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Wilson v. Gardiner

United States District Court, S.D. California

June 28, 2017

DAVID WILSON, CDCR #AZ-8092, Plaintiff,
v.
CORPORAL GARDINER, San Diego County Sheriff's Deputy; JOE DOE #1, San Diego County Deputy Sheriff; SERGEANT POITER, Deputy Sergeant; JOE DOES #2-4, Defendants.

          ORDER (1) GRANTING MOTION TO PROCEED IN FORMA PAUPERIS AND (2)DIRECTING U.S. MARSHAL TO EFFECT SERVICE PURSUANT TO 28 U.S.C. § 1915(D) AND FED. R. CIV. P. 4(C)(3) (ECF NO. 2)

          Hon. Janis L. Sammartino United States District Judge

         David Wilson (“Plaintiff”) is currently incarcerated at the California Medical Facility (“CMF”) in Vacaville, California. He is proceeding pro se, and has filed a civil Complaint pursuant to 42 U.S.C. § 1983 (ECF No. 1).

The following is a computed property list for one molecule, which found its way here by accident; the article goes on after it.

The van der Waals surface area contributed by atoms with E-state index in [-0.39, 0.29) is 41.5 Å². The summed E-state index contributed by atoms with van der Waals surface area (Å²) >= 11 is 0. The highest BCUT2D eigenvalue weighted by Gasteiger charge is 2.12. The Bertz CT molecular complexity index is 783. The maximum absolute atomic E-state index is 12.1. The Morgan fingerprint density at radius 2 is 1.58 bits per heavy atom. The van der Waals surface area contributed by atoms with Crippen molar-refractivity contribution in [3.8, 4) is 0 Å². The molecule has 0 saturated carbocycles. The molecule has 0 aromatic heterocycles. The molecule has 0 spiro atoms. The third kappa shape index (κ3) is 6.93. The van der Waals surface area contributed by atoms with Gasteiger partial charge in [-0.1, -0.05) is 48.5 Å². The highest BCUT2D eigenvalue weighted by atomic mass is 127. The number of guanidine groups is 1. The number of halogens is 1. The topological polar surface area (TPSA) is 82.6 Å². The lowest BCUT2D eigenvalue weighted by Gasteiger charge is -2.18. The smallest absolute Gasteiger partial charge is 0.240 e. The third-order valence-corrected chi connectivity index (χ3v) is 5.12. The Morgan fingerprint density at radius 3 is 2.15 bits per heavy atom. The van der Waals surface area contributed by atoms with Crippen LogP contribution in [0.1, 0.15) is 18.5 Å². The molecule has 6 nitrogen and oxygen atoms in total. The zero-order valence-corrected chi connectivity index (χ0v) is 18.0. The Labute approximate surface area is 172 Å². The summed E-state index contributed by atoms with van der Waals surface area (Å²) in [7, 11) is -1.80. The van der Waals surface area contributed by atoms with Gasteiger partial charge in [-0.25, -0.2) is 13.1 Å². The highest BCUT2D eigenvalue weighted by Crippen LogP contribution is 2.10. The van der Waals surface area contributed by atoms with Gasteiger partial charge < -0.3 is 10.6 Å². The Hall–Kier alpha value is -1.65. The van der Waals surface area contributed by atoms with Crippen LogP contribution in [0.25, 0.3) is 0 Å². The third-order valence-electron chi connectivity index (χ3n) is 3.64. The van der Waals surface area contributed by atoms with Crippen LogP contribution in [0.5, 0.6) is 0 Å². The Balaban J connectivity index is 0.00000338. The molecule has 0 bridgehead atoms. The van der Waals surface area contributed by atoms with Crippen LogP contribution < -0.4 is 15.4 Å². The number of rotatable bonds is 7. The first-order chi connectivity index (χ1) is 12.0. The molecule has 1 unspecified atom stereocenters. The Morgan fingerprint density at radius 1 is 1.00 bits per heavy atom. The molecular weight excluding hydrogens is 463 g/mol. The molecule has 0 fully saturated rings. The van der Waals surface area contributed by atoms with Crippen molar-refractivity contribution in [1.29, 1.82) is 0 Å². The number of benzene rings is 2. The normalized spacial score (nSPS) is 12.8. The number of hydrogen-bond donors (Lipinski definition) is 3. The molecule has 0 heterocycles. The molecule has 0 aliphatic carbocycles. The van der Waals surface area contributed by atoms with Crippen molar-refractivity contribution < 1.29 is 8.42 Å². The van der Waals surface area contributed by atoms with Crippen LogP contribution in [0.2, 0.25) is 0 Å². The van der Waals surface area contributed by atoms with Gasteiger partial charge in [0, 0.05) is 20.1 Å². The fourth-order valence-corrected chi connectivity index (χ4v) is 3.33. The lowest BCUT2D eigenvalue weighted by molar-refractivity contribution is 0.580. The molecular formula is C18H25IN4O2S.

Plaintiff had not prepaid the $400 civil filing fee required to commence a civil action pursuant to 28 U.S.C. § 1914(a); instead, he has filed a Motion to Proceed In Forma Pauperis (“IFP”) pursuant to 28 U.S.C. § 1915(a) (ECF No. 2).

         BACKGROUND

         Plaintiff claims he suffers from a “psychiatric disability” for which he is currently receiving care “within the [California Department of of Corrections and Rehabilitation] [(‘]CDCR[')].” (Compl. 5.) Earlier, while he was “an inmate under [the] care and control of the San Diego County Sheriff's Department, ” and housed at the San Diego Central Jail (“SDCJ”) on April 5, 2016, however, Plaintiff alleges Defendants Gardiner and Joe Doe #1, both San Diego County Sheriff's Department deputies assigned to SDCJ, used excessive force against him with “callous and malicious intent” to both harm and humiliate him. (Id. at 3-14.) Specifically, Plaintiff claims Gardiner became “infuriated” after Plaintiff asked for soup, at which point Gardiner grabbed, punched, pushed, kicked, and struck him “in the eye, neck, and upper torso, ” and then escorted him “through the Jail with a severely torn shirt and no pants on, ” and into a “filthy” medical cell. (Id. at 7-9.)